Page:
# Philosophiae Naturalis Principia Mathematica

The ** Philosophiae Naturalis Principia Mathematica** (Latin: "mathematical principles of natural philosophy", often

*Principia*or

*Principia Mathematica*for short) is a three-volume work by Isaac Newton published on July 5, 1687. Probably the most influential scientific book ever published, it contains the statement of Newton's laws of motion forming the foundation of classical mechanics as well as his law of universal gravitation. He derives Kepler's laws for the motion of the planets (which were first obtained empirically).

In formulating his physical theories, Newton had developed a field of mathematics known as calculus. However, the language of calculus was largely left out of the *Principia.* Instead, Newton recast the majority of his proofs as geometric arguments.

It is in the *Principia* that Newton expressed his famous *Hypotheses non fingo* ("I feign no hypotheses", that is, "I do not assert that any hypotheses are true"). Here is the passage containing this famous remark:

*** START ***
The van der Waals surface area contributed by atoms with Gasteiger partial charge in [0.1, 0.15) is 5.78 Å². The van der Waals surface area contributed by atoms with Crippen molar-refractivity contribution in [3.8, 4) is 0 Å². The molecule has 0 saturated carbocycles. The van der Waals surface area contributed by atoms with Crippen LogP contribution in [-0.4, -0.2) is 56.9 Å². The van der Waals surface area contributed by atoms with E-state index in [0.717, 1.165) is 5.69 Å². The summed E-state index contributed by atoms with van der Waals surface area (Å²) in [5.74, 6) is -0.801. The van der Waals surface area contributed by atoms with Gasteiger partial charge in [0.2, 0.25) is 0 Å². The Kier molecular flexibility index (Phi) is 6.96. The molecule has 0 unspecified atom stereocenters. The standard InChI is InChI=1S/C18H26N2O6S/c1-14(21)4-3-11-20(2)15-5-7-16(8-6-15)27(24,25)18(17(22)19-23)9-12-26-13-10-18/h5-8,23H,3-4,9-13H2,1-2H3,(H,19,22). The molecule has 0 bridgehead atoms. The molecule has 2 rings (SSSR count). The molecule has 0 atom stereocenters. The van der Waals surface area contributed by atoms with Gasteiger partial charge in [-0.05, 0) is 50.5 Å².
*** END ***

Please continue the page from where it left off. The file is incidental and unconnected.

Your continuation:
- I have not as yet been able to discover the reason for these properties of gravity from phenomena, and I do not feign hypotheses. For whatever is not deduced from the phenomena must be called a hypothesis; and hypotheses, whether metaphysical or physical, or based on occult qualities, or mechanical, have no place in experimental philosophy. In this philosophy particular propositions are inferred from the phenomena, and afterwards rendered general by induction.''

*Of The Motion Of Bodies**Of The Motion Of Bodies (contd.)**The System Of The World*

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## Location of copies

Many national rare book collections contain original copies of Newton's*Principia Mathematica*. Notable examples are

- The Wren Library in Trinity College Cambridge, has Newton's own copy of the first edition, with hand written notes for the second edition.
- The Whipple Museum of the History of Science in Cambridge has a first edition copy which used to belong to Robert Hooke
- The Pepys Library in Magdalene College Cambridge, has Samuel Pepys' copy of the third edition.

## See also

Whitehead and Russell's*Principia Mathematica*

## External link

- Burndy Library online editions